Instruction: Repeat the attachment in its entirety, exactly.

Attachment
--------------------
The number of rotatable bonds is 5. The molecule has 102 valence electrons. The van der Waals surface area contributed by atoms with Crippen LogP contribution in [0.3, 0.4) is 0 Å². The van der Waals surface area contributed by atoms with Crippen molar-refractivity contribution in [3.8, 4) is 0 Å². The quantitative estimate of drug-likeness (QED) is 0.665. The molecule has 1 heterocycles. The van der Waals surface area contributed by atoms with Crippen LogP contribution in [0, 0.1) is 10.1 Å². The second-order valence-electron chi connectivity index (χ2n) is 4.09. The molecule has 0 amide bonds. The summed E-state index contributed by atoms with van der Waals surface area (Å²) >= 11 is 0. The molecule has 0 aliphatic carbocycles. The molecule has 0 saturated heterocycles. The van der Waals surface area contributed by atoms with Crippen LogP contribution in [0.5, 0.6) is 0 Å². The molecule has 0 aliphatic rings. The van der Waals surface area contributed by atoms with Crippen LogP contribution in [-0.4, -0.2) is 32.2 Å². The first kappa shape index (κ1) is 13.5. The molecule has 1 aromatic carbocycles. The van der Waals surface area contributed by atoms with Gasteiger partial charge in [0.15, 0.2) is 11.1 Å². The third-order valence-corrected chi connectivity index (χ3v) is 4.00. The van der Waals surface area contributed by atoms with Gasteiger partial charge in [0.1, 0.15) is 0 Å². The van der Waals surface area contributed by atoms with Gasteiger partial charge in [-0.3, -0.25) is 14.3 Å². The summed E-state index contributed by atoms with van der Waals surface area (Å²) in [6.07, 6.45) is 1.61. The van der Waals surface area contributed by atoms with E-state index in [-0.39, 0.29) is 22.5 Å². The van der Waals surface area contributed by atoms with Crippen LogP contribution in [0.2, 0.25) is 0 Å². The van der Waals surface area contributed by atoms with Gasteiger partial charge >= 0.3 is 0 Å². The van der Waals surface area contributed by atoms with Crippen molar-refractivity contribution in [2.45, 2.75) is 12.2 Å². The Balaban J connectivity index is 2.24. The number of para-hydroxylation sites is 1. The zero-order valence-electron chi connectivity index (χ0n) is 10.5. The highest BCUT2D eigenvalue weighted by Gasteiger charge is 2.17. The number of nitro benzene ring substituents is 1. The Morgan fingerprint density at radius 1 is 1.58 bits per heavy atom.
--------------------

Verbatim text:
The number of rotatable bonds is 5. The molecule has 102 valence electrons. The van der Waals surface area contributed by atoms with Crippen LogP contribution in [0.3, 0.4) is 0 Å². The van der Waals surface area contributed by atoms with Crippen molar-refractivity contribution in [3.8, 4) is 0 Å². The quantitative estimate of drug-likeness (QED) is 0.665. The molecule has 1 heterocycles. The van der Waals surface area contributed by atoms with Crippen LogP contribution in [0, 0.1) is 10.1 Å². The second-order valence-electron chi connectivity index (χ2n) is 4.09. The molecule has 0 amide bonds. The summed E-state index contributed by atoms with van der Waals surface area (Å²) >= 11 is 0. The molecule has 0 aliphatic carbocycles. The molecule has 0 saturated heterocycles. The van der Waals surface area contributed by atoms with Crippen LogP contribution in [0.5, 0.6) is 0 Å². The molecule has 0 aliphatic rings. The van der Waals surface area contributed by atoms with Crippen LogP contribution in [-0.4, -0.2) is 32.2 Å². The first kappa shape index (κ1) is 13.5. The molecule has 1 aromatic carbocycles. The van der Waals surface area contributed by atoms with Gasteiger partial charge in [0.15, 0.2) is 11.1 Å². The third-order valence-corrected chi connectivity index (χ3v) is 4.00. The van der Waals surface area contributed by atoms with Gasteiger partial charge in [0.1, 0.15) is 0 Å². The van der Waals surface area contributed by atoms with Gasteiger partial charge in [-0.3, -0.25) is 14.3 Å². The summed E-state index contributed by atoms with van der Waals surface area (Å²) in [6.07, 6.45) is 1.61. The van der Waals surface area contributed by atoms with E-state index in [-0.39, 0.29) is 22.5 Å². The van der Waals surface area contributed by atoms with Crippen LogP contribution in [0.2, 0.25) is 0 Å². The van der Waals surface area contributed by atoms with Gasteiger partial charge >= 0.3 is 0 Å². The van der Waals surface area contributed by atoms with Crippen molar-refractivity contribution in [2.45, 2.75) is 12.2 Å². The Balaban J connectivity index is 2.24. The number of para-hydroxylation sites is 1. The zero-order valence-electron chi connectivity index (χ0n) is 10.5. The highest BCUT2D eigenvalue weighted by Gasteiger charge is 2.17. The number of nitro benzene ring substituents is 1. The Morgan fingerprint density at radius 1 is 1.58 bits per heavy atom.